Grid's maintenance record under attack as another power cut hits

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The Independent Online

The electricity regulator is to investigate allegations that the recent blackout in London was caused by a failure of maintenance by National Grid Transco, the power network operator.

The claims - by National Grid employees - surfaced as the main railway station in Birmingham, New Street, suffered a power failure yesterday afternoon.

National Grid insisted it was not at fault, a statement disputed by Network Rail, which had to suspend services from the station for 90 minutes.

The allegations on the London blackout contradict reports by the company and Ofgem, the regulator. These blamed human error for a crippling power failure in the capital on 28 August. The Grid's report, backed later by Ofgem, said the cause was a single wrong fuse fitted on a circuit.

However, two engineers working for National Grid have now said the ultimate reason for the blackout was an oil leak, which the company had not tackled "for weeks". The claims were made on BBC Radio's Today programme.

The programme also claimed to have documents that pointed to a systemic problem at National Grid in carrying out maintenance duties, including critical work, across the electricity network. An internal document, obtained by the BBC, referred to a "work request black hole".

The two employees, whose identities were not revealed, said the network was beset by lack of staff to carry out work. National Grid has halved the 7,000 workers it had since it was privatised in 1990.

The electricity regulator said: "We have listened to the [Today] programme with great interest. Ofgem is very concerned by its content and will be reviewing the information that the BBC has given us."

The version of events presented by the employees contrasted with the initial assessment by Ofgem. If the allegations are correct, it could be damaging to the regulator, analysts said, as it is responsible for ensuring that adequate money is spent on the electricity infrastructure.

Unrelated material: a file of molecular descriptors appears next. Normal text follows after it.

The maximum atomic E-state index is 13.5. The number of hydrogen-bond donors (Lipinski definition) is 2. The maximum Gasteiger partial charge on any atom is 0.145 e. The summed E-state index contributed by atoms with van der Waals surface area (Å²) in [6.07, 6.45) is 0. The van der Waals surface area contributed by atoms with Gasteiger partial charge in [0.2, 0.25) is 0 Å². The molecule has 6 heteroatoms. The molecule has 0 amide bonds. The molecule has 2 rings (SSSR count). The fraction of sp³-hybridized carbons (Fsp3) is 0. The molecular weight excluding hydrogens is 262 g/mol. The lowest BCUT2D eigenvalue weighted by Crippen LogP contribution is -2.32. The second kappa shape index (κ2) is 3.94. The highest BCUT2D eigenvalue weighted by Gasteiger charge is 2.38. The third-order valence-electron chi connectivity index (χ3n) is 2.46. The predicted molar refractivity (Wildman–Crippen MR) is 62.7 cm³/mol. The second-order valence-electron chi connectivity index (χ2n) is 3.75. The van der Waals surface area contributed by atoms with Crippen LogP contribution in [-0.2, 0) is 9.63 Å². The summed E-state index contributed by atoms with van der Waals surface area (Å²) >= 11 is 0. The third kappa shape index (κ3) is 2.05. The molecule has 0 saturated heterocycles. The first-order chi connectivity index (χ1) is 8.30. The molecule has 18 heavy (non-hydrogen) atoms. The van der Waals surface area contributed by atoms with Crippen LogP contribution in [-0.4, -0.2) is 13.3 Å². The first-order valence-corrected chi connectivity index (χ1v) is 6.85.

On 30 September, Ofgem's managing director for competition and trading arrangements, Boaz Moselle, said: "It is clear from our investigation that these power cuts were isolated incidents on the National Grid. While they were very regrettable for those affected, customers should not see them as signs that the network is suffering from lack of investment."

Yesterday Ofgem promised that the new information would feed into its inquiry into the blackout, which will produce its final report later this year.

The 28 August blackout severely disrupted the capital's transport system. National Grid, led by chief executive Roger Urwin, found that the London network had been shut down because of an incorrect fuse fitted on a power line. It was a one-amp fuse, rather than five-amp, and so it was unable to handle a surge of power through it when a second power line had to be shut down, leading to a switch of its load on to the first line.

National Grid dismissed the allegations from the BBC programme that it was the problem with this second line, which stemmed from an oil leak, that was the real cause. Nick Winser, National Grid's director of transmission, said switching was common, "perfectly sensible" and could have occurred "for any number of reasons".

He said that, had the right fuse been fitted on the first line, there would have been no problem. He said the oil leak was a "very distant" factor, adding that the fact that this problem was not corrected for several weeks was "normal". On 28 August the leak triggered an alarm, which shut down its power line.

Mr Winser also said that, while there was a "small" backlog of work, it would be cleared by Christmas. He said a centralisation programme, that has seen National Grid's records computerised, had "unsettled" some staff.

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